During this phase of the research she discovered that one of the sequences was for a plasmid, not a virus. The plasmids encoded proteins that were a part of virus-like particles. Furthermore, the particles harbouring the plasmids could be used to “infect” other haloarchaea that did not already contain the plasmid.

One of the fundamental distinctions between plasmids and viruses is that only viruses are known to encode proteins that go into viral DNA particles, and are capable of infecting cells. Plasmids, on the other hand, do not build particles that transfer by an active infection process. Instead, they move between cells, either when cells come together and transfer plasmid DNA during cell-cell contact or when naked extracellular plasmid DNA (e.g. arising from cell lysis) is taken up into new cells.

Thus the discovery blurs the boundaries between the definition of plasmids and viruses, with this new plasmid being able to infect – just like a virus.

Membrane Vesicles and Gene Exchange

Erdmann showed that the particles that the plasmid was packaged in was a “membrane vesicle” – a section of the host membrane that forms a “bleb” and detaches. Many life forms produce membrane vesicles. For instance, human cells use vesicles to move lipids and other cellular components around between cellular organelles. Some human viruses, like influenza and hepatitis C, require vesicles to propagate. Some of the vesicles have surface structures composed of proteins that have similarities to some of the plasmid proteins.

So what we have found is a new type of plasmid that behaves like a virus. Furthermore, the vesicles harbouring the plasmid appear to have structural features in common with vesicles in humans that play roles in both cell function and the life cycle of human viruses. These are interesting evolutionary connections.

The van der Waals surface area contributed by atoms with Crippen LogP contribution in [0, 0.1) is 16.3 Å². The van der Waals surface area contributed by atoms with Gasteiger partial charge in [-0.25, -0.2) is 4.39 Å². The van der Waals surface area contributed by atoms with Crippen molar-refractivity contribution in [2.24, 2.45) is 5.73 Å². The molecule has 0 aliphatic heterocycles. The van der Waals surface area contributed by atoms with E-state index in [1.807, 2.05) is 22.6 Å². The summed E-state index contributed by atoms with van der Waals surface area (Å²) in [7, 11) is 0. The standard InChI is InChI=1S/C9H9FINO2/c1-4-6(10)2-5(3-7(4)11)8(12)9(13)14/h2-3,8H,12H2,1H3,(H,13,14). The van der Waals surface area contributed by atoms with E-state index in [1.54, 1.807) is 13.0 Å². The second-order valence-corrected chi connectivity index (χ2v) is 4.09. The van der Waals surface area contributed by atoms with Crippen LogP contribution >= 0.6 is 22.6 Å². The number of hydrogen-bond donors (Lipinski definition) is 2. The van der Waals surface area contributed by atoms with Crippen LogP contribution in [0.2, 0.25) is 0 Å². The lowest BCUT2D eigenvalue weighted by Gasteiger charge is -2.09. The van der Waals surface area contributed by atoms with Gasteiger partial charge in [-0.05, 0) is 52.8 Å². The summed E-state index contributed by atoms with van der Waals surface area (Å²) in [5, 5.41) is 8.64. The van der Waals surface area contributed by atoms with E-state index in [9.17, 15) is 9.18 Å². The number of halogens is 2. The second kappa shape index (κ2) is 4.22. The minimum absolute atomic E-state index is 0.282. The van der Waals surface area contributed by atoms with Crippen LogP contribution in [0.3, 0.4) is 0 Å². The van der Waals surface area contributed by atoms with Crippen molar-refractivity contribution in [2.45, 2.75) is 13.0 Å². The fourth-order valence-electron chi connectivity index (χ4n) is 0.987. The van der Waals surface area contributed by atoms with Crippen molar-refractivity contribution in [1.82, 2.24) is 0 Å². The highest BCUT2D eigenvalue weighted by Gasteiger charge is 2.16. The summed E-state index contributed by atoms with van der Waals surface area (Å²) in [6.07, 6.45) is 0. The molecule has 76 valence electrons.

Erdmann discovered different forms of the plasmid in halo­archaea from Deep Lake and the Rauer Island lakes. She learned that the plasmid could integrate into the DNA of host cells, excise from the host carrying long stretches of host DNA, get packaged into particles and then transfer to new hosts.

The discovery that the plasmid could transfer host DNA was another important finding as it demonstrated a plausible mechanism for the observed promiscuous gene exchange in Deep Lake. It will take more work to determine if the plasmid does perform this role in the lake, but there is certainly a good reason to go looking.

The Evolution of Viruses

Scientists studying viruses have wide-ranging opinions about how they evolved, including whether they pre-dated cells or evolved from cells. One theory, the escape hypothesis, is that viruses evolved as fragments of cellular DNA capable of infecting other cells so they could escape and propagate in a wider range of hosts. Our discovery of a virus-like plasmid fits with this theory while challenging how scientists think about the distinction between viruses and plasmids.

We speculate that plasmids that form plasmid vesicles may have been the predecessor of some viruses. Our reasoning is along the following lines.

It is now known that plasmids can produce proteins that go into host membranes, leading to the formation of specific types of membrane vesicles that harbour the plasmid. These plasmid vesicles then leave the host and go off to infect other hosts that do not already contain the plasmid. This phenomenon is like a virus.

Some viruses, called pleolipoviruses, reproduce by encapsulating themselves in vesicles made from lipids from the host membrane combined with their own proteins. Other viruses, such as head-tailed viruses, encode specific proteins that form heads, specific proteins that form tails, and other “machinery” that collectively makes these types of viruses structurally sophisticated entities.

The plasmid vesicles are less defined in their structure than many types of known viruses, perhaps being most similar to pleolipoviruses. It’s therefore conceivable that some types of viruses acquired their refined traits through an evolutionary process that commenced with plasmids that form plasmid vesicles.

Since ~80% of life on Earth lives at temperatures below 5°C, this research in Antarctica provides insights of global relevance. The discoveries also help to illustrate why Antarctica needs protection so that future generations can continue to learn and benefit for years to come.


Rick Cavicchioli is Professor of Biotechnology and Biomolecular Sciences at UNSW Sydney, where Susanne Erdmann is a Research Associate.